Update: I recently received an email from a young female who read this blog and had practical questions about office wardrobe. I wrote her back, offering advice and observations from my own experience. In doing so, I realized my recommendations conflicted with this original post. How can I advise someone of hard-and-fast wardrobe rules and also think there aren’t any? Thinking about this disconnect, I quickly realized the largest difference was she and I were not at the same point in our career. I’ve come a long way from my first day at a big company, both in time and experience, and through that I have been able to establish who I am in the workforce. My customers and clients see me as a strategic business partner, and I expect to be treated as such.
Though not long ago, I was fighting to earn respect among these same individuals. I was young and new and did not have any laurels to rest my head upon. So I played the game. I wore the ugly outfits to remove distractions, I completed tedious tasks that I did not agree with so that my customer’s could see that my recommendations – in the end – were right. Essentially, I proved myself. And once I had done that, I felt comfortable challenging norms. From calling out sexism to demanding fair pay and refusing pantyhose, I was able to take a stand on things that have always bothered me because I was now sitting in a position of power. Not great power, but enough.
This young woman may not be in that position but she can get there with the right experiences and opportunities. So maybe the best thing to do is remove distractions and work on obtaining what you need to get where you want to be. In a perfect world, you wouldn’t have to compromise your beliefs to do this, but we’re based in reality – not a perfect world.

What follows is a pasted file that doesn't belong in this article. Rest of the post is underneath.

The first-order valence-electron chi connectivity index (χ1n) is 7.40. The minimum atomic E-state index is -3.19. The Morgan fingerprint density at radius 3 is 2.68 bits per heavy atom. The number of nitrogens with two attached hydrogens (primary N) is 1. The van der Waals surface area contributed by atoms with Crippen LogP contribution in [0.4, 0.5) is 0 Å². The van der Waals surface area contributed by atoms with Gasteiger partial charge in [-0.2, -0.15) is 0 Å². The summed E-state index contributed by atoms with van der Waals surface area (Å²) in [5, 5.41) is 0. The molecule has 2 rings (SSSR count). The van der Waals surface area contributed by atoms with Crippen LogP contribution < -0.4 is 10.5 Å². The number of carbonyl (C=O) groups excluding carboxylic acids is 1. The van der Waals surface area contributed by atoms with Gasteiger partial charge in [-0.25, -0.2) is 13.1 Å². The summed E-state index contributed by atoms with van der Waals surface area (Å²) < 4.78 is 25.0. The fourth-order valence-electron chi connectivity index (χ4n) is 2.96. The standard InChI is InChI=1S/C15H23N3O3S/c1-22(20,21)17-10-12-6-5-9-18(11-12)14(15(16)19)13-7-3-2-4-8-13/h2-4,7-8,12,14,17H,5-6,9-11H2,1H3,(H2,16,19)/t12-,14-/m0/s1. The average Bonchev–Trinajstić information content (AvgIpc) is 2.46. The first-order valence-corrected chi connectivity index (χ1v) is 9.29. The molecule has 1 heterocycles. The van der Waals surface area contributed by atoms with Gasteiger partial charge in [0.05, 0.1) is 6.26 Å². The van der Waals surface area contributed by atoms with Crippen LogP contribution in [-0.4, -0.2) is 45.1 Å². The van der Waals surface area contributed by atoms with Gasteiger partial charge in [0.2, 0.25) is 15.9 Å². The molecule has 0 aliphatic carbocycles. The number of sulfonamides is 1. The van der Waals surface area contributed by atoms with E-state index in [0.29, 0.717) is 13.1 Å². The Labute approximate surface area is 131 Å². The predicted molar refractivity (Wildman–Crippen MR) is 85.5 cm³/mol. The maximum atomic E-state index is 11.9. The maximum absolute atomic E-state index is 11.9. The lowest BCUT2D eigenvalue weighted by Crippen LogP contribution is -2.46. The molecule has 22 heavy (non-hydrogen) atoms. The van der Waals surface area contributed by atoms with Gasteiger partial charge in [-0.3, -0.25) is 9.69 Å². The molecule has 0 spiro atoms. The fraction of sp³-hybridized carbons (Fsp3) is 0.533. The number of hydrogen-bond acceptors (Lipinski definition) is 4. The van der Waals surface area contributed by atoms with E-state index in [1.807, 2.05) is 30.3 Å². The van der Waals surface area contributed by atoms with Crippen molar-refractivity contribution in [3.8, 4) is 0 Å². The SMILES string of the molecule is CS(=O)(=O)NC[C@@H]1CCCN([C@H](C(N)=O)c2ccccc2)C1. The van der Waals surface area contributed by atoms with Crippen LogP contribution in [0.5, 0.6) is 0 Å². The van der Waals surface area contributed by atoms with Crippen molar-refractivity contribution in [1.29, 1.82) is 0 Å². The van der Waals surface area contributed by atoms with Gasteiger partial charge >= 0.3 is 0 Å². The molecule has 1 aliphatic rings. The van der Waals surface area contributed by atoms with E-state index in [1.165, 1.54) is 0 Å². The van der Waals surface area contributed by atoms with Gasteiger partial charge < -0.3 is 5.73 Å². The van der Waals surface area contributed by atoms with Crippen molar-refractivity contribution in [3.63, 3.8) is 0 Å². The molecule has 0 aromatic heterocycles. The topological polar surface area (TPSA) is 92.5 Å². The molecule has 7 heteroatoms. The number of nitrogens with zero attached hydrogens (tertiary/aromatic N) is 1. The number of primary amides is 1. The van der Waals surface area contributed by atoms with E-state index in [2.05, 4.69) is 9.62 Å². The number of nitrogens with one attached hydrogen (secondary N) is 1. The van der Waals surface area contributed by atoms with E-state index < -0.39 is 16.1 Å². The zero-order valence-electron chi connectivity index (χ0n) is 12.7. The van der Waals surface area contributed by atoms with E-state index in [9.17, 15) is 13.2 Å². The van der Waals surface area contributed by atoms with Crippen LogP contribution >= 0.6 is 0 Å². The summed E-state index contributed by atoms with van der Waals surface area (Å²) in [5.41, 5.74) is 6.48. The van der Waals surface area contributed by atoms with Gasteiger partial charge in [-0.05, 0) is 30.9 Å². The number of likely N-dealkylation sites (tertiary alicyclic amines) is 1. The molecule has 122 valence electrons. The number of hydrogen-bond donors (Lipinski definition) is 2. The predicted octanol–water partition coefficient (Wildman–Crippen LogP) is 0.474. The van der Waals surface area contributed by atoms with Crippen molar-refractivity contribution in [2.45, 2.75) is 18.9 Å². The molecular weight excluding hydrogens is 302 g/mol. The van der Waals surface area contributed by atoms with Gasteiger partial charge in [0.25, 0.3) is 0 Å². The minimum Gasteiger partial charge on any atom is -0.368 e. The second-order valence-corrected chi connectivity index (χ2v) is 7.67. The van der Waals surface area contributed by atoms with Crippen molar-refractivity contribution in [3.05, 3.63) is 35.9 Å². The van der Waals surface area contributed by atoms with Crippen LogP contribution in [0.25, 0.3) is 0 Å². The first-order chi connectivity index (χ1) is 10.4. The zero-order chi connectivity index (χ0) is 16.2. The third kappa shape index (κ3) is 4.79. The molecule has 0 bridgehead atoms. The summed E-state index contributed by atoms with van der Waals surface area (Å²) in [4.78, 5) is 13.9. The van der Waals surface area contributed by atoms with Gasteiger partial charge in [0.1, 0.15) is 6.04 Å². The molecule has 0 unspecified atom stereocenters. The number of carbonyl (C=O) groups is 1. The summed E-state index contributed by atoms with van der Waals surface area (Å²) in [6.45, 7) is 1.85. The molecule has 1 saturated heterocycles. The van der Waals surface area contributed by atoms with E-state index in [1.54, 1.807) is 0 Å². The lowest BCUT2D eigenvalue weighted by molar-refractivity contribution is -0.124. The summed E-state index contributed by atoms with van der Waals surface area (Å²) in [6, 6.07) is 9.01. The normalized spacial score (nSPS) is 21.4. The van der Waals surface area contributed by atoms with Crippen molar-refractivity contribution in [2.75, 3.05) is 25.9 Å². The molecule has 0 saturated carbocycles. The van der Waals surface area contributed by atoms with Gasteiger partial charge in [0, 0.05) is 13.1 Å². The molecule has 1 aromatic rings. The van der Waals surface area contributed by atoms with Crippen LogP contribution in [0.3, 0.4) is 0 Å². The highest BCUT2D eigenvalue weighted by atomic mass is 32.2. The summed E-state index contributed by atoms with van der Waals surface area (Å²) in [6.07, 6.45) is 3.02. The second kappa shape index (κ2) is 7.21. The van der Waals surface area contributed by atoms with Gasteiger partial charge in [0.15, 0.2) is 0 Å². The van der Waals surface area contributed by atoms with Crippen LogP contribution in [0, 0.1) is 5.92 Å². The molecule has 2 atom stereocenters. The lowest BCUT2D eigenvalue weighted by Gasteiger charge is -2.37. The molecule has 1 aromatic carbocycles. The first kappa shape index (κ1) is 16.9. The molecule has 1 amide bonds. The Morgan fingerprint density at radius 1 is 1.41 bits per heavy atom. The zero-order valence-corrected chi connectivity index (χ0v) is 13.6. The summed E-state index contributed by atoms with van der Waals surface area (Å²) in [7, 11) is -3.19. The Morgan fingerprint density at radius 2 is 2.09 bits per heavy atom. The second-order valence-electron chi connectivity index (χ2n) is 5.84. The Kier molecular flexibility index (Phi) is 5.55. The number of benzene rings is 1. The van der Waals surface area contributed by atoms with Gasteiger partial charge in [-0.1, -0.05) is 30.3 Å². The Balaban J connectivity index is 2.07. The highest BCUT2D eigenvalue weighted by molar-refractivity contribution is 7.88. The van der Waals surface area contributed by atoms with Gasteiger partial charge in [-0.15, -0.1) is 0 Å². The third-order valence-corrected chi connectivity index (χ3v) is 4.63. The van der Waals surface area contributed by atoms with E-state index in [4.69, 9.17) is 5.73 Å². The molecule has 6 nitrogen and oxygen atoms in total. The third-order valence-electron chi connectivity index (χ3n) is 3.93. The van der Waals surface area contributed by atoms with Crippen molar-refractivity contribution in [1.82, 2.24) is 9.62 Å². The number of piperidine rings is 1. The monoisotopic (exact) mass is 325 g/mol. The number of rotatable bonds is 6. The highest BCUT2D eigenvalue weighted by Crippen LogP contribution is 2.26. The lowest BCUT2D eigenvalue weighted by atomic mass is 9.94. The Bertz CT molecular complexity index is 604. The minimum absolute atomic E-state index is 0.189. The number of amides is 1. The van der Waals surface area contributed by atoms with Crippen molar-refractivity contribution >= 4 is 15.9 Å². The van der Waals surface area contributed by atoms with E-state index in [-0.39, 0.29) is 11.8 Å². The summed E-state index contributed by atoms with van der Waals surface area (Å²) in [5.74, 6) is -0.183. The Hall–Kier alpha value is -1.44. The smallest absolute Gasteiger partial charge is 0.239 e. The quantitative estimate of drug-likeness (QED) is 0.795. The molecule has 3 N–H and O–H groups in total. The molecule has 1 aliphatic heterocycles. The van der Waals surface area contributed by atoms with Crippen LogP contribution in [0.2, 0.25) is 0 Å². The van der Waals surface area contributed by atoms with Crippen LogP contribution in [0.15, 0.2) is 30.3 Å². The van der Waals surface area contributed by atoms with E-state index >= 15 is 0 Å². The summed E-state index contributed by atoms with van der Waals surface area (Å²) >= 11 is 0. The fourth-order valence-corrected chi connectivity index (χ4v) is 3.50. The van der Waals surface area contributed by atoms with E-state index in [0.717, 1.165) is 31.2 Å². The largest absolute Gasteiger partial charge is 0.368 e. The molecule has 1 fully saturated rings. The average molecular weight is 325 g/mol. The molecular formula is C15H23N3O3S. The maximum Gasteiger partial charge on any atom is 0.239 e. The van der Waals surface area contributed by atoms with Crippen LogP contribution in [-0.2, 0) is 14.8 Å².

People have strong feelings about pantyhose. Probably because they are uncomfortable, get giant runs in the blink of an eye and make you feel like you are 90-years-0ld. They are a relic a wardrobe essential from yesteryear.
But today? Not so much. Pantyhose can actually be the thing that makes you look juvenile in a boardroom. I see young women wearing ill-fitting business suits and instinctually know that poor angel is probably also enduring some serious pantyhose wedge. Bless her.
Unfortunately, my early career fashion advice came from women who worked in traditional office environments. Translation: they didn’t bat an eye when they were asked to make the office coffee and Murphy Brown was a fashion icon. Don’t get me wrong, these women gave me a lot of really great advice, but the office uniform has evolved.
For my first few jobs, anything fancier than jeans and a t-shirt was considered formal attire. I kind of envied people who got to dress up everyday, but also loved the convenience and ease of wearing a comfortable, easy-to-pick-out outfit everyday.
That all changed when I started working at a Fortune 500 company. They were as into tradition as the Fiddler on the Roof. Suddenly, just like my grandmother before me, I was wearing pantyhose because the environment expected me to do so.
Not long into my career at this workplace, a senior vice president lectured on this very topic. Though it was a mixed audience, it was hard not to see this as a PSA for women. Basically she said she adopted a boring, extremely modest wardrobe because she didn’t want any distractions.While I get the message, I don’t agree.
Women are evaluated by different standards in the workplace… we get it. But asking us to conform, once again, to standards developed by men in order to be seen as more legitimate? That’s too far.
I will always dress respectfully – even Grandmother Approved Outfits (GAO) – but I’m not going to give up color or comfort or style. I’m not giving up functionality and confidence just to appease a dated standard that I never signed up for in the first place.
So ladies, here’s my advice for you: Wear what you think is right. Dress smart, dress comfortably and dress confidently. And then get to work.
Employers: Let’s try to have a culture with less emphasis was on what you wore and more on what you delivered. Men and women.
Because last time I checked, men weren’t required to wear pantyhose… so women shouldn’t be either.